Exclusive: Key U.S. senators demand answers on Equifax hacking


WASHINGTON (Reuters) – Two key U.S. senators on Monday asked Equifax Inc (EFX.N) to answer detailed questions about a breach of information affecting up to 143 million Americans, including whether U.S. government agency records were compromised in the hack.

Senator Orrin Hatch, who chairs the Finance Committee, and ranking Democrat Ron Wyden, also demanded that Equifax chief executive Rick Smith provide a timeline of the breach and its discovery. They asked for information on when authorities and the company’s board were notified and when three executives who sold stock in the company in August were first told of the data breach.

Equifax did not immediately respond to a request for comment on the letter. It came amid mounting scrutiny of the company’s response to the breach from lawmakers, regulators and security experts, prompting the credit-monitoring services to issue an apology on Friday and pledge to dedicate more resources to helping affected consumers.

Equifax announced last week that it learned on July 29 that hackers had infiltrated its systems in mid-May, pilfering names, birthdays, addresses and Social Security and driver’s license numbers. Cyber security experts said it was among the largest data hacks ever recorded and was particularly troubling due to the richness of the information exposed.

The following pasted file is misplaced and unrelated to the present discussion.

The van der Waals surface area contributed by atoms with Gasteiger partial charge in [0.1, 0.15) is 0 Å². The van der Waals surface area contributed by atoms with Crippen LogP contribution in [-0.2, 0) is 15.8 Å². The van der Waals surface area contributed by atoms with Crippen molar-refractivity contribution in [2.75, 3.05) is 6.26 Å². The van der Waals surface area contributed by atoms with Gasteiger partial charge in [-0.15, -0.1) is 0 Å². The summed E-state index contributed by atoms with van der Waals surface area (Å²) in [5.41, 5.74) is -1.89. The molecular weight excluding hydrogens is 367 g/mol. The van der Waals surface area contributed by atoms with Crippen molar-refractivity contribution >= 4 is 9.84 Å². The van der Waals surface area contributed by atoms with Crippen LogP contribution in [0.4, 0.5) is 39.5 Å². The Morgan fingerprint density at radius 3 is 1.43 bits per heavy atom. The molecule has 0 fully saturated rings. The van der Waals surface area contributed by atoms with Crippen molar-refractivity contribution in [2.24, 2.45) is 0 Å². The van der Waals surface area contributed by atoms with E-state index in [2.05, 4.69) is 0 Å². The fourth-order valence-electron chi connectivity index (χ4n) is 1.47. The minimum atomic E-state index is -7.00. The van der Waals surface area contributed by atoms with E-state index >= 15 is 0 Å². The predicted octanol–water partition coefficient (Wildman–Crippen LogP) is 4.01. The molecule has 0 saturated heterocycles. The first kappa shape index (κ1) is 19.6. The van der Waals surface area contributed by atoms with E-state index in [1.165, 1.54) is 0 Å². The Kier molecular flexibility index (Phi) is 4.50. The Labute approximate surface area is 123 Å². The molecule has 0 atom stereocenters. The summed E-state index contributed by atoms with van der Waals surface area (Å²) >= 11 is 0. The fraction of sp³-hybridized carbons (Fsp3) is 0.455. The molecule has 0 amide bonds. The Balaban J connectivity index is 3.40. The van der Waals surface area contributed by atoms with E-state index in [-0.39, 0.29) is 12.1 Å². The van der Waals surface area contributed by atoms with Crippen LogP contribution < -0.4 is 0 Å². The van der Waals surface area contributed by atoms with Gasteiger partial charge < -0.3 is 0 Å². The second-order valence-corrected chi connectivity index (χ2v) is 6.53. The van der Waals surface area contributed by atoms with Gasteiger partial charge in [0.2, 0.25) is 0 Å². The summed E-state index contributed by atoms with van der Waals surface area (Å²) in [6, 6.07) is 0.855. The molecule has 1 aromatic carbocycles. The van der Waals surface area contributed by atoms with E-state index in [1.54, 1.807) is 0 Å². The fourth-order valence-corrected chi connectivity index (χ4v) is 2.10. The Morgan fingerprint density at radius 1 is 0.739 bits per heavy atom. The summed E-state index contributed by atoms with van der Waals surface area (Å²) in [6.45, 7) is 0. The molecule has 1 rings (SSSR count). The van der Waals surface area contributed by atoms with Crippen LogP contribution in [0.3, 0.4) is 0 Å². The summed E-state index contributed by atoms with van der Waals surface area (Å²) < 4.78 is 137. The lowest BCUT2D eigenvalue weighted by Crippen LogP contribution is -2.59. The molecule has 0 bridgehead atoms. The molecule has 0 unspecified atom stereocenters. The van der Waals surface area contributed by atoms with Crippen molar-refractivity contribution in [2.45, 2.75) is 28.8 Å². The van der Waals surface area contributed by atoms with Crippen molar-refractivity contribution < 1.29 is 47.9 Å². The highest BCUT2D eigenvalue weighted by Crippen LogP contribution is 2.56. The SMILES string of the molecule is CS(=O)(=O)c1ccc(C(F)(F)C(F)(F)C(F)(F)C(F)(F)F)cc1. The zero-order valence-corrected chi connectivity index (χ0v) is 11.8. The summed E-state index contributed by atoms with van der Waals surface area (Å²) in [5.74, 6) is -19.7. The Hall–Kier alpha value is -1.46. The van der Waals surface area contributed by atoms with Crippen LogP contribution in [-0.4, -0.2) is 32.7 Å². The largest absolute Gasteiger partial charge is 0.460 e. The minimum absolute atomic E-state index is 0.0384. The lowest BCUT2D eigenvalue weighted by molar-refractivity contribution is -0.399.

Three days after Equifax discovered the breach, three top Equifax executives, including Chief Financial Officer John Gamble and a president of a unit, sold Equifax shares or exercised options to dispose of stock worth about $1.8 million, regulatory filings show.

Equifax said in a statement last week that the executives were not aware that an intrusion had occurred when they sold their shares.

Hatch and Wyden asked Smith to respond by September 28. Other congressional committees have announced plans to hold hearings investigating the Equifax breach.

Reporting by Dustin Volz and David Shepardson; Editing by Andrew Hay

Our Standards:The Thomson Reuters Trust Principles.

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